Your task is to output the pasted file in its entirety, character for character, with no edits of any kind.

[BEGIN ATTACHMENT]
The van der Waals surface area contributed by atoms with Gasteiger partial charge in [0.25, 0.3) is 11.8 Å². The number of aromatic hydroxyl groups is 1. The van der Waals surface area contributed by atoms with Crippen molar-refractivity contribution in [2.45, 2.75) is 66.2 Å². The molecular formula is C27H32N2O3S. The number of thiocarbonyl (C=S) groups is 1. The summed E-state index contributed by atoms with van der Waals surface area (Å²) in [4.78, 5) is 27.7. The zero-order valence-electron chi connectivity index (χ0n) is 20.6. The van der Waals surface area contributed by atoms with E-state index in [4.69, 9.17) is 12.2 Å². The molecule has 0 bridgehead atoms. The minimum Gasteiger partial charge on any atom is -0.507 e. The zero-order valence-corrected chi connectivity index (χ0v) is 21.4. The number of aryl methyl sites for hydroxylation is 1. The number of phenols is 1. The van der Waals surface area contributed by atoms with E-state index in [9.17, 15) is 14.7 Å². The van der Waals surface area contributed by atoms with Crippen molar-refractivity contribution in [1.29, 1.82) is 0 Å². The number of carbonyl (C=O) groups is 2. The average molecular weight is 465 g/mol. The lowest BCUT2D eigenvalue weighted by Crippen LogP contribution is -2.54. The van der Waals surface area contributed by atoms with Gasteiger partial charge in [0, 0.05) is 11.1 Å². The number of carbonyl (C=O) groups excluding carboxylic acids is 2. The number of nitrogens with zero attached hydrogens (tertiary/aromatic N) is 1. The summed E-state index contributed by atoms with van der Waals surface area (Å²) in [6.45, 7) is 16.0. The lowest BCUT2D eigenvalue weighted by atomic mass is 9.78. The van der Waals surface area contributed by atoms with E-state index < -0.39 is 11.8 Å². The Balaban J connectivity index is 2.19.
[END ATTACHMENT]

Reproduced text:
The van der Waals surface area contributed by atoms with Gasteiger partial charge in [0.25, 0.3) is 11.8 Å². The number of aromatic hydroxyl groups is 1. The van der Waals surface area contributed by atoms with Crippen molar-refractivity contribution in [2.45, 2.75) is 66.2 Å². The molecular formula is C27H32N2O3S. The number of thiocarbonyl (C=S) groups is 1. The summed E-state index contributed by atoms with van der Waals surface area (Å²) in [4.78, 5) is 27.7. The zero-order valence-electron chi connectivity index (χ0n) is 20.6. The van der Waals surface area contributed by atoms with E-state index in [4.69, 9.17) is 12.2 Å². The molecule has 0 bridgehead atoms. The minimum Gasteiger partial charge on any atom is -0.507 e. The zero-order valence-corrected chi connectivity index (χ0v) is 21.4. The number of aryl methyl sites for hydroxylation is 1. The number of phenols is 1. The van der Waals surface area contributed by atoms with E-state index in [9.17, 15) is 14.7 Å². The van der Waals surface area contributed by atoms with Crippen molar-refractivity contribution in [1.29, 1.82) is 0 Å². The number of carbonyl (C=O) groups is 2. The average molecular weight is 465 g/mol. The lowest BCUT2D eigenvalue weighted by Crippen LogP contribution is -2.54. The van der Waals surface area contributed by atoms with Gasteiger partial charge in [0, 0.05) is 11.1 Å². The number of carbonyl (C=O) groups excluding carboxylic acids is 2. The number of nitrogens with zero attached hydrogens (tertiary/aromatic N) is 1. The summed E-state index contributed by atoms with van der Waals surface area (Å²) in [6.45, 7) is 16.0. The lowest BCUT2D eigenvalue weighted by atomic mass is 9.78. The van der Waals surface area contributed by atoms with E-state index < -0.39 is 11.8 Å². The Balaban J connectivity index is 2.19.